Origins of language
The English language is a wonderfully vibrant creature. It lives, it breathes, it evolves. Just like our favorite cannabis strains, English is a branch on a family tree that stretches back thousands of years, back through Germanic, Indo-European and pre-Indo-European languages. English contains words from Latin, Greek, Sanskrit, even Native American (squash, chocolate, hurricane) and pretty much any other language you can imagine. Think of it like the AK-47 cannabis strain, with genes (words) from as far afield as Columbia, Mexico, Thailand and Cambodia. It’s the ability of English to absorb new words that has made it so popular the world over.
But what has this to do with the origin of the term 420?
Well, just like English itself, every word and phrase in English also has a genesis, a birth. Most of these origins are ancient but a few of them are more recent. Cannabis culture has gifted us many new words and phrases, some more traceable than others. It’s easy to see why cannabis is called weed, for example, but it’s not so obvious why we call it pot (it’s from the Spanish potoguaya, a type of brandy containing steeped cannabis flower). The term 420 also has a traceable history – it didn’t just pop into the lexicon out of nowhere.
This article will take a look at some of the more popular origin theories (there are some wacky ones) revealing the truth behind the industry’s most iconic term: 420.
It’s a cop thing
Some of the most enduring theories behind the term 420 involve law enforcement. Considering the attitude towards cannabis (prohibition, the war on drugs, astonishing levels of incarceration, the barely-disguised racially-motivated persecution that still goes hand in hand with drug policy in the US etc etc) it’s an easy theory to understand. Cannabis use has long been lumped in with things like violent crime and heroin addiction. Even in today’s era of legalization, cannabis is struggling to shake the artificially-imposed stigma of its past. Indeed, there are still over 40,000 people incarcerated in the US for committing the same cannabis-related ‘crimes’ that thousands of other people and groups now legally profit from. Organizations like the Last Prisoner Project, spearheaded by industry legend, Steve DeAngelo, are actively trying to redress this injustice, but there is a lot of work yet to do.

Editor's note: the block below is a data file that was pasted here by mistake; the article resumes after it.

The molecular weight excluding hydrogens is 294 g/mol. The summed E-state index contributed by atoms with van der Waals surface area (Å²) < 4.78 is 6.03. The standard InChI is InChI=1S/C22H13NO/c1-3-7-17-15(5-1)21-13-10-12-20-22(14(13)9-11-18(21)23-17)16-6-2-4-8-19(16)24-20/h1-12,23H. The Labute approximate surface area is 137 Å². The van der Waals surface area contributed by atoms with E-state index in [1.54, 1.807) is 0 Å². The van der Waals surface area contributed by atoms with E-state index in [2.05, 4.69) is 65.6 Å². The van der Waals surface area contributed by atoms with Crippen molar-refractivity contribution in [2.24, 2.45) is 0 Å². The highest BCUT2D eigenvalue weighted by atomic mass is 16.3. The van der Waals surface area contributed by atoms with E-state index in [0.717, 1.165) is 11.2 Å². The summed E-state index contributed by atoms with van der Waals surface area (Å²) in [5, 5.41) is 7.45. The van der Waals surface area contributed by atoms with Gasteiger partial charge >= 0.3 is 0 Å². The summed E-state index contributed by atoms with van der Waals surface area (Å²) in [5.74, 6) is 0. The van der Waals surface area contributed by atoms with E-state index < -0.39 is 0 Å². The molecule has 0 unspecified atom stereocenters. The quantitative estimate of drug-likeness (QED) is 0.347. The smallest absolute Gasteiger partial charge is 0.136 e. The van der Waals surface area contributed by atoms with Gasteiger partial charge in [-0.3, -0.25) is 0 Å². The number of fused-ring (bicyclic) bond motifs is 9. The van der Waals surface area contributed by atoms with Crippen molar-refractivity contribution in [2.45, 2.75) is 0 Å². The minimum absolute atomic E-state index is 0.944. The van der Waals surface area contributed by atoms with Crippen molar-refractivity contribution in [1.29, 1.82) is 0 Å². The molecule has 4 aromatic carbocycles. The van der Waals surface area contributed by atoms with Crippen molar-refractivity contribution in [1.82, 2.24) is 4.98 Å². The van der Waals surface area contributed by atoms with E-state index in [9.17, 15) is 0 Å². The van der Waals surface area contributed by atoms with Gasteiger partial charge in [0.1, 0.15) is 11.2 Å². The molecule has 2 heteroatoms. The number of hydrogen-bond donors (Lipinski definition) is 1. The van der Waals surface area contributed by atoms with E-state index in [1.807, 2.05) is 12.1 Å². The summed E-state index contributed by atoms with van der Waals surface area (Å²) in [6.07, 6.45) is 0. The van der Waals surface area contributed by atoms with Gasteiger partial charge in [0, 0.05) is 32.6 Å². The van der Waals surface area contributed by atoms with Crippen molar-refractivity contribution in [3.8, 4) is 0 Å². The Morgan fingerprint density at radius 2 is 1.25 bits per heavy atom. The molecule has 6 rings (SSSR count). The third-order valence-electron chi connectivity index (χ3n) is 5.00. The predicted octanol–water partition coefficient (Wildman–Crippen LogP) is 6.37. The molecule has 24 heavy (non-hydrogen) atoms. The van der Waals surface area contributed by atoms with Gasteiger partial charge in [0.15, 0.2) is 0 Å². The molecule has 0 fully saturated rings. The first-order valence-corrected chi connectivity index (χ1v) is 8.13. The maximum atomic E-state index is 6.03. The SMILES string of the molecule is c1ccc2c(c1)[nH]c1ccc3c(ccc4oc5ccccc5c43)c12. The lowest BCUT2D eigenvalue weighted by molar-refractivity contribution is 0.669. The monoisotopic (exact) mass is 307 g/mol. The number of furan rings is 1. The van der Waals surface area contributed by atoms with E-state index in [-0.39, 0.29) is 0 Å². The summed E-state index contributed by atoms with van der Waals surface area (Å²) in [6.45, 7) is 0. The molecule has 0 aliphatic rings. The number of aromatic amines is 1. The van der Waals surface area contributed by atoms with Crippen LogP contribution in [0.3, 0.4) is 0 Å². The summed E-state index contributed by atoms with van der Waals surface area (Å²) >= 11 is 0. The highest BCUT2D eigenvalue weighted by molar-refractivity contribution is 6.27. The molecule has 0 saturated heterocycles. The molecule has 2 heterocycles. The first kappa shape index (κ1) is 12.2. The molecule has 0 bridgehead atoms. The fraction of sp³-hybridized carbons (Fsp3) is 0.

Many people attribute the term 420 to the California Senate Bill 420, also known as the Medical Marijuana Program Act. This would be a very straightforward conclusion to jump to if the bill wasn’t dated 2003. The use of 420 in cannabis culture predates this bill by at least a few decades but I have to admit, it’s an easy theory to believe.
Others have propounded the theory that 420 is the radio code used by police officers to report drug-related crimes, though the code 420 is actually used in cases of homicide. I wouldn’t be surprised if there are police officers who use 420 as their informal code for sharing a blunt after work (in California at least). It’s a nice thought.
Bob’s your uncle
Two of the more outlandish 420 theories involve Bob Marley and Bob Dylan. They both have a close connection to the herb and they’re both 420 heroes, but they have nothing to do with the source of 420. Some people have suggested 420 is so-called because it’s the day Bob Marley died. He died on May 11th. Others propose it has its origins in Bob Dylan’s Rainy Day Women #12 and 35. Presumably because 12 x 35 = 420. This has about as much credibility as suggesting 420 has its origin in the English nursery rhyme Sing a Song of Sixpence…(at least the blackbirds were baked). Not close and definitely no cigar.
Best of the rest
Okay, what else have we got? Is it Adolf Hitler’s birthday? Err, nope. Are there 420 chemical compounds found in cannabis? If there are, it would be an amazing coincidence. Is April 20th the best day to plant cannabis? Depends where you are in the world. Finally, is 420 the date marijuana was legalized in the Netherlands? No. Would you like to know where it does come from? Okay!
Blame it on the kids
Like Blue Dream, Wedding Cake, OG Kush and a tonne of other delicious cannabis strains, 420 was born in the Golden State of California. Back in 1971, at San Rafael High School, a group of students used to congregate at 4:20 under a statue of Louis Pasteur in order to get high. The phrase actually began life as ‘420 Louis’ in honor of the famous chemist, but the trimmed version is far more punchy.
This group of kids, also known as the ‘Waldos’ (something to do with a wall…) consisted of Steve Capper, Dave Reddix, Jeffrey Noel, Larry Schwartz and Mark Gravich. Legend has it these kids inherited a map that led to a crop of abandoned cannabis plants and, after their 4:20 rendezvous, they would hop in their car and go treasure hunting. They searched for weeks and although the fabled crop repeatedly gave them the slip, their codeword for smoking marijuana kinda stuck.
How did a bunch of kids make 420 so famous?
They were helped by their close association with legendary San Francisco rock band, The Grateful Dead. They hung out at their rehearsals, were popular figures backstage and loved their after-parties. The band helped spread the phrase and it gained even more popularity when High Times printed a piece, twenty years later, that explained the story behind the code.
So there you have it. 420 is not famous because that’s how many bong rips you need before you can talk to God. It isn’t the real number of the beast (or the fax number of the beast). It’s a code used by a bunch of high school kids that share one of the coolest anecdotes in history.